Foodie Naija Update

FOODIE NAIJA UPDATE (FOOD SAFETY- NIGERIA NEEDS MYCOTOXIN POLICY-FAPOHUNDA)

A biotechnologist, Prof. Dele Fapohunda, has urged the Federal Government to formulate a mycotoxin policy in the country that will among other things determine and regulate the amount of aflatoxin in food consumption.
Speaking against the background of the recent ban of some of the country’s food commodities from entering European Union (EU) member countries. Prof. Fapohunda, who is the founding Chairman of the Mycotoxicology Society of Nigeria, disclosed that Nigeria had on several occasions been given alert on aflotoxin in melon and some other products by the European Union.
“If a country refuses to take advise from the EU and then go on to exports products that will not comply, products that will have levels of toxins that are permissible limit then the result is what we are having now.”
The University Don said the EU has a rapid alarm system that monitors what ever food item that is going into their territory as they have a way of monitoring, testing and “telling you that what is entering their countries is safe for human consumption or not.”
He said the only way to prevent the banning of our food commodities from entering EU countries in the future is for the to formulate a mycotoxin country.
“This policy will be a holistic one that will take care of awareness, take care of capacity building, take care of regulations, monitoring compliance and apportioning appropriate penalties where they are due.”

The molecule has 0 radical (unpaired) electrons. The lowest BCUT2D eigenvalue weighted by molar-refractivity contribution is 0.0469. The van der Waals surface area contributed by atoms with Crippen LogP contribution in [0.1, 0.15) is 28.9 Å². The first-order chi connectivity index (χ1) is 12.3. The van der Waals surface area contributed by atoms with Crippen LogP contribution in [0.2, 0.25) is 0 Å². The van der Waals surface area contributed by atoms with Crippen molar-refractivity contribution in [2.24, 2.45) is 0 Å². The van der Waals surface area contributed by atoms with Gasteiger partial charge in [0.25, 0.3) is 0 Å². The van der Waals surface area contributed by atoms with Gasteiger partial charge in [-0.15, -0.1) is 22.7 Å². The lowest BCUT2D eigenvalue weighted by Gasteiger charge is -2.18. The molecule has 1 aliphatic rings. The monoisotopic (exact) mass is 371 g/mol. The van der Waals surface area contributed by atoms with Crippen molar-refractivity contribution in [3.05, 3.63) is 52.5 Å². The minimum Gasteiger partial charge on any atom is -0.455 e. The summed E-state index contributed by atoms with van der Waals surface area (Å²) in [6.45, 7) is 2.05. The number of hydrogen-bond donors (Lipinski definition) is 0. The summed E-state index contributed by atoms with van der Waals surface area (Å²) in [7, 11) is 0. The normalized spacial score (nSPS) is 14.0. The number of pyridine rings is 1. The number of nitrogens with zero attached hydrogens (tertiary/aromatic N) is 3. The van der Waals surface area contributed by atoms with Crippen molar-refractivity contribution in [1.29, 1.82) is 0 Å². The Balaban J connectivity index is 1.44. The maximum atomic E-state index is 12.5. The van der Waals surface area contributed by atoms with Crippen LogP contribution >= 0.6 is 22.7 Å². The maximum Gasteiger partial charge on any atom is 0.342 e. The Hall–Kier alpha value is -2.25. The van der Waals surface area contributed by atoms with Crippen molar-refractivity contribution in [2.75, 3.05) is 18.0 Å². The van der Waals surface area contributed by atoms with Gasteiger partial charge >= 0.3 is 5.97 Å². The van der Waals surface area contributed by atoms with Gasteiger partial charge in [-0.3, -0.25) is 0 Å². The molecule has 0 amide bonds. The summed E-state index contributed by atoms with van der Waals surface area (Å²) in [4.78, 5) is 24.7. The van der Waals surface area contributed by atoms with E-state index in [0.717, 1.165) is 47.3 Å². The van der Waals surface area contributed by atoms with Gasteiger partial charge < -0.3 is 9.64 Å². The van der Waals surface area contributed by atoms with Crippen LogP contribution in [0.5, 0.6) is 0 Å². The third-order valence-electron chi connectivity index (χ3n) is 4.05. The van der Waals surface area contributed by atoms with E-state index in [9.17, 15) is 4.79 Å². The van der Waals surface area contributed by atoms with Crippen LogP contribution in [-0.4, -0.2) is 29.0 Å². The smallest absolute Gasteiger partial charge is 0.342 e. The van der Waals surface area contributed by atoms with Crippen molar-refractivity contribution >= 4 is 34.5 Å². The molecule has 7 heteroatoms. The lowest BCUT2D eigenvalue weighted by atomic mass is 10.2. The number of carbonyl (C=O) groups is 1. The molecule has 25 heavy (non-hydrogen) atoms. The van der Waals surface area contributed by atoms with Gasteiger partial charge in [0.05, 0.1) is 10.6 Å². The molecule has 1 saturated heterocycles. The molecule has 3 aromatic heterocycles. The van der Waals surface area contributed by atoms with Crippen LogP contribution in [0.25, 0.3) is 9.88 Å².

While noting that the researchers will have to come up with acceptable set limits that are workable here , Prof. Fapohunda, said whatever is to be done must have the backing of the National Assembly.
“I am not sure we have started this process. What Nigeria is using now is EU standard, I just learnt that we might adopt the CODEX standard which the global one.
He explained that the EU standard now talks about two parts per billion for aflotoxin B1 and four parts per billion for total aflatoxin in the food items that should be exported into the EU countries and Nigeria is even adopting that.
“The issue now is who ensure compliance?. Who does that ?, who goes into the markets to ensure that all these products being sold comply with the set standards. These are the issues to resolved and quickly too.”
The food safety advocate noted that Nigerians might have been consuming food contaminated with aflotoxin, because the EU ban has shown that “if it takes the EU to tell you that what we are sending to them is not fit for human consumption , that shows Nigerians have been consuming what is unwholesome.”
He said this a wake up call for the country to focus on food safety as food safety is an integral part of anti poverty program of the Millennium Development Goals (MDG).
“Consumption of aflatoxin contaminated food item is a form of malnutrition and malnutrition itself is recognise by WHO as an emblem of poverty. Therefore, if we keep on consuming unwholesome food items, we are all carrying emblem of poverty here in Nigeria.”

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